Europe’s refugee crisis: Trash trail left behind by asylum seekers upsets locals
Plastic bottles, cardboard boxes, empty plastic packets, and untouched humanitarian aid can be seen in photos and videos shared on social media depicting the transit refugee camps and heavily littered migrant route.
Images from the Roszke refugee camp at the Hungarian-Serbian border – a part of the Western Balkan migration route – show a trash lined roadside littered with empty tents left behind when the asylum seekers left the area.
The rubbish trail on the border between Hungary and Serbia appears to help some navigate in unknown territory.
“I follow the trash,” 23-yearl old Syrian Abood told the Christian Monitor.“It makes it very easy to find the right way to go,” he said adding that he feels “a bit ashamed that Syrians have left so much garbage along the way.”
Asylum seekers say they have nowhere to put the garbage, complaining of the primitive conditions they have to endure in transit camps. Some even flee the camps in attempts to reach Budapest and then Austria and Germany.
“I am telling the police I don’t want to stay here. Either let us go to the camp by walking, or let us go free to go to West in buses or taxis,” Syrian refugee Mohammed told UN refugee agency staff stationed at Roszke before breaking away and running towards the abandoned railway tracks which lead to Budapest.
The humanitarian situation doesn’t appear to be any better in Serbia. Parks and public spaces in central Belgrade have been turned into makeshift refugee camps full of dumped supplies and rubbish, RT’s Daniel Bushell reported.
“Apart from everything else, the smell of trash everywhere is absolutely overpowering. No idea how people are living and sleeping around this. Insects, rats, cockroaches are ever-present here with the rotting food,” he said.
One of the ‘refugee campers’ showed RT his tent, which houses two people. He explained that he keeps all his belongings there – from food to dirty clothing.
Local residents told RT that the camp and surrounding areas are very dirty. “To be honest I’m scared of catching something from all the dirt there. There is a lot of disease in those camps and I’m afraid for our children around here,” said Luka, a local resident.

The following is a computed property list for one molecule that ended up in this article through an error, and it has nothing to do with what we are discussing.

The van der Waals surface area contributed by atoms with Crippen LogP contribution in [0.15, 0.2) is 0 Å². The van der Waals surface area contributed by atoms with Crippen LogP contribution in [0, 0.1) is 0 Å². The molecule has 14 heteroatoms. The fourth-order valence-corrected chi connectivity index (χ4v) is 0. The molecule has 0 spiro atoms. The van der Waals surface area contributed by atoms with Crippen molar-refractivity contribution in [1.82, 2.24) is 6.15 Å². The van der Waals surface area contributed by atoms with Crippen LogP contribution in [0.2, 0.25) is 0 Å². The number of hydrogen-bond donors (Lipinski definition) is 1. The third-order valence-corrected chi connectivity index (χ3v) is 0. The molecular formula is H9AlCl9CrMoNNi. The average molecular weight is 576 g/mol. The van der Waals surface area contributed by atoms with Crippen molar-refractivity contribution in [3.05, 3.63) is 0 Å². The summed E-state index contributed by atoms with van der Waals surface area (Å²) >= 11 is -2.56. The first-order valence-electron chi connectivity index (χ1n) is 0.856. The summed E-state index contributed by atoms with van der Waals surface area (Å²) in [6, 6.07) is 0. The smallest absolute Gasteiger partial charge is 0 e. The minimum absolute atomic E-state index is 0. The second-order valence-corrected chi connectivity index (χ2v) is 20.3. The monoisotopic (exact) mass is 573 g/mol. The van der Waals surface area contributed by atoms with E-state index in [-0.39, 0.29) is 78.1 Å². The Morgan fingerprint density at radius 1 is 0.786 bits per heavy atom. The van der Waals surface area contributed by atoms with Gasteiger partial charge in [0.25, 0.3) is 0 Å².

“Here around the camp it’s dirty, a lot of rubbish. I understand those people have their own problems, but I don’t feel safe walking around here in the evening,” said another local, Ana.
Some Hungarians don’t seem to be very happy with the refugees who leave a trash trail behind, either.
Local activists from the city of Gyor in northwest Hungary have created a Facebook page, where they have posted photos and videos from the trains which transported the migrants to Germany, as well as from local public areas where they stayed.
Budapest resident Maksim Gurbatov has posted photos on his Facebook page showing what he said was a national park after asylum seekers had “stopped to rest” there.
As the EU parliamentary debated how to react to the refugee crisis and discussed mandatory quotas on Thursday, far-right Dutch leader Geert Wilders called the wave of refugees “an Islamic invasion of Europe, of the Netherlands.”
“Masses of young men in their twenties with beards singing Allahu Akbar across Europe. It’s an invasion that threatens our prosperity, our security, our culture and identity,” he said.
The head of the Party for Freedom added that the fact that they are heading to northern EU states indicates that they are economic migrants, not refugees.
“Turkey, Greece, Macedonia, Serbia are safe countries. If you flee them then you are doing it for benefits and a house,” he said.
Meanwhile, on Wednesday EU Commission President Jean-Claude Juncker unveiled a new plan to tackle the escalating refugee crisis, proposing a quota system for the relocation of 160,000 refugees.
He said that the bloc is “not in a good place” and that migration must not be seen as a problem, calling on member states to allow asylum seekers to work as soon as they arrive in their new countries.
Some Europeans have offered support to the asylum seekers, offering temporary housing in their homes, as well as making donations to humanitarian organizations.